It’s 9:02 a.m. as I write this, and I’m remembering a 9:02 from 15 years ago…
That morning was like no other.
Except my parents were here from Michigan. I worked at my kids pre-school back then but had decided to leave them home with my folks for the day. It was one of those days where I actually had a quiet drive to work. No kids in the back squirming against their car seats. No “Mommy, she’s touching me!” to deal with.
Which has always confused me as to why I heard nothing.
About the time I got to work, where everything appeared to be normal, my parents were calling. This was before the cell phone boom and so they called the office phone.
My mom: “Katie, do you have a tv at work?”
Me: “I think so, why?”
Mom: “I think your federal courthouse was just bombed. Your house just shook and we thought a plane had crashed at Wiley Post Airport so we turned the tv on.”
Keep in mind that I live a good 15 minutes from downtown where the Murrah building is and that my house shook.
We soon found out it wasn’t the courthouse but another building.
We flipped on the tv just in time to see a helicopter flying around the side of the Alfred P. Murrah Building.
A concave form now shaped what had once been the flat side of the building. I stared at the strange collection of wires and fabric flapping in our strong Oklahoma wind that were hanging out of exposed offices with no windows left. Smoke billowed around the eerie site.
Thoughts flashed through my mind.
I had been in this building to get my children’s social security cards mere months before. I tried to make sense of where I had gone in, tried to get a grasp on the unfamiliar building now appearing over what would be days and weeks on our local television stations.
I have thought back a million times as to why I didn’t hear the blast on my drive to work. Did I have the radio on? Shouldn’t I have heard or seen something?
That day, our pre-school and local schools went into lockdown several times as the authorities and government tried to figure out who was responsible. Beginning that day and still in force today, our public school doors stay locked. You must enter through the front office door and even be buzzed in in most cases. There were rumors of threats against schools being another target and I’m sure more than one parent checked their child out and brought them home to keep them close by. I was relieved that mine were home safe with their grandparents and felt a strong desire to be home with them as soon as possible
I remember watching the devastation all week on the tv. We couldn’t turn it off. We watched brave men and women stream in from all over the country to help.
We heard about the horror from local police and medic friends who had been to the site.
What these men and women must have seen can be summed up in this photo of a fireman trying to regroup before heading back into the rubble.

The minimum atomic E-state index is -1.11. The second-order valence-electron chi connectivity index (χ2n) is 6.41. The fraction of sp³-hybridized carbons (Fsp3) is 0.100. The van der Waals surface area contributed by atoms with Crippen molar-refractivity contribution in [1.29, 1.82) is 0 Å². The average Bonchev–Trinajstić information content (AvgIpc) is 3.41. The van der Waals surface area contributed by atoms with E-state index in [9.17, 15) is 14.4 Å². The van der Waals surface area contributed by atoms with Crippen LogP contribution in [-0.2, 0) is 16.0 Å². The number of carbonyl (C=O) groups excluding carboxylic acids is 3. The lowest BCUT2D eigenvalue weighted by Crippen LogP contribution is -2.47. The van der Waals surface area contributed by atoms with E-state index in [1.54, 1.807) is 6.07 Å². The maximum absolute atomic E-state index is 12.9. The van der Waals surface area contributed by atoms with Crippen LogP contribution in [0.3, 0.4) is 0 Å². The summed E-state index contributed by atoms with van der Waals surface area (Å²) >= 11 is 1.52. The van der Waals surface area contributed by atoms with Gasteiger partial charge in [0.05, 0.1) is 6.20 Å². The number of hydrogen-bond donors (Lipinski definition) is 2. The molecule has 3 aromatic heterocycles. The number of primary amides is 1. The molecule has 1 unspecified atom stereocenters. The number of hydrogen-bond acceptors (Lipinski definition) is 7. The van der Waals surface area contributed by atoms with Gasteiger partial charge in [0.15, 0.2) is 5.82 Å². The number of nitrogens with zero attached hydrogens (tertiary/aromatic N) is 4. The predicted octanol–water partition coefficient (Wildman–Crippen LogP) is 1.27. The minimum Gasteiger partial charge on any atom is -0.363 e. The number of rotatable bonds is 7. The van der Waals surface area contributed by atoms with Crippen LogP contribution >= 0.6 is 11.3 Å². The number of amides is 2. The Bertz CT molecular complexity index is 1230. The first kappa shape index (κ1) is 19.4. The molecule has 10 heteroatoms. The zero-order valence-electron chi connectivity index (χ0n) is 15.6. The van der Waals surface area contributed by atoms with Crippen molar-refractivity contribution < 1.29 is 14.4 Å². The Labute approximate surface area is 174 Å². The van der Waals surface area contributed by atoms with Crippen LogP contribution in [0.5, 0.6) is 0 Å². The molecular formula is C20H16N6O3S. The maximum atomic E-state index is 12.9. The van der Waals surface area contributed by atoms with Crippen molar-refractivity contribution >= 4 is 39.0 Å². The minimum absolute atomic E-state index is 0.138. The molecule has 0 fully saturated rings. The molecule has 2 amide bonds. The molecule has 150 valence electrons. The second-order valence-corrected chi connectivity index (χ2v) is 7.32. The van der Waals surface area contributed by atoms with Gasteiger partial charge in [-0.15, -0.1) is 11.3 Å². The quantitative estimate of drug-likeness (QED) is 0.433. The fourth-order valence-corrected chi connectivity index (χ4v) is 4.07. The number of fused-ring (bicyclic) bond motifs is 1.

During that week, everyone knew someone who had been killed in the bombing. It was strangely personal and we were touched directly by the pain of those we knew and loved. One of the students in my preschool lost her Grandma, who had worked in the credit union.
It rocked all our worlds and even the country. For you see, the Murrah bombing was a shock to us all. Even a mid-southwest Bible belt state like Oklahoma was succeptable to terrorism.
The pain grew deeper for us all here in the heartland when we realized, that this act of terrorism wasn’t caused by a mid-east country Islam terrorist, but by one of our own. He was even a former military man – Timothy McVeigh. Stranger still – my parents watched a few days later as their local newscaster in Michigan chased the F.B.I. down familiar roads not far from where they lived to search the farm of Terry Nichols, his accomplice.
I remember going to the airport to pick up someone about 2 months later and my six-year-old daughter Tori, who had formerly seemed unscathed, screamed and refused to get out of the car in the airport terminal pick-up zone. Later she would reveal that she’d heard on tv that the airports had been locked down. Somehow she reconnected with that and the airport terrified her.
I remember days afterward, driving downtown through the streets. Blocks away, we saw boards covering windows that had been blown-out from the blast. I saw the fence where, for years (and still to this day), sympathizers leave everything imaginable just because of the sadness you feel at the site.
Today there is a beautiful memorial at the bombing site.
There are 168 beautiful gold chairs that are lit from within at night, to pay tribute to each life that was lost in the Murrah bombing.
Perhaps best expressing our feelings, is the weeping statue of Jesus that sits outside the memorial. He is turned away from, what I am sure, broke his heart into a million pieces.
We have moved on over these 15 years.
The beauty of Oklahoma is that the people here are fighters, they are survivors, and they are caring, giving human beings who have not let an act of hate cause them to lose touch with who they are. If anything, the bombing regenerated and revived the love, the compassion and the spirit of pride that is Oklahoma.
But today we remember.
We remember that parents lost babies, that babies lost parents, and for that, we still observe and remember where we were, and where we are today…15 years later on April 19, 1995.
If you are from Oklahoma or not, I’d love to hear your memories of this time..please leave a comment below.
To read more stories of remembering where we were on April 19, 1995 visit the Real Housewives of Oklahoma blogsite by clicking on the button below.
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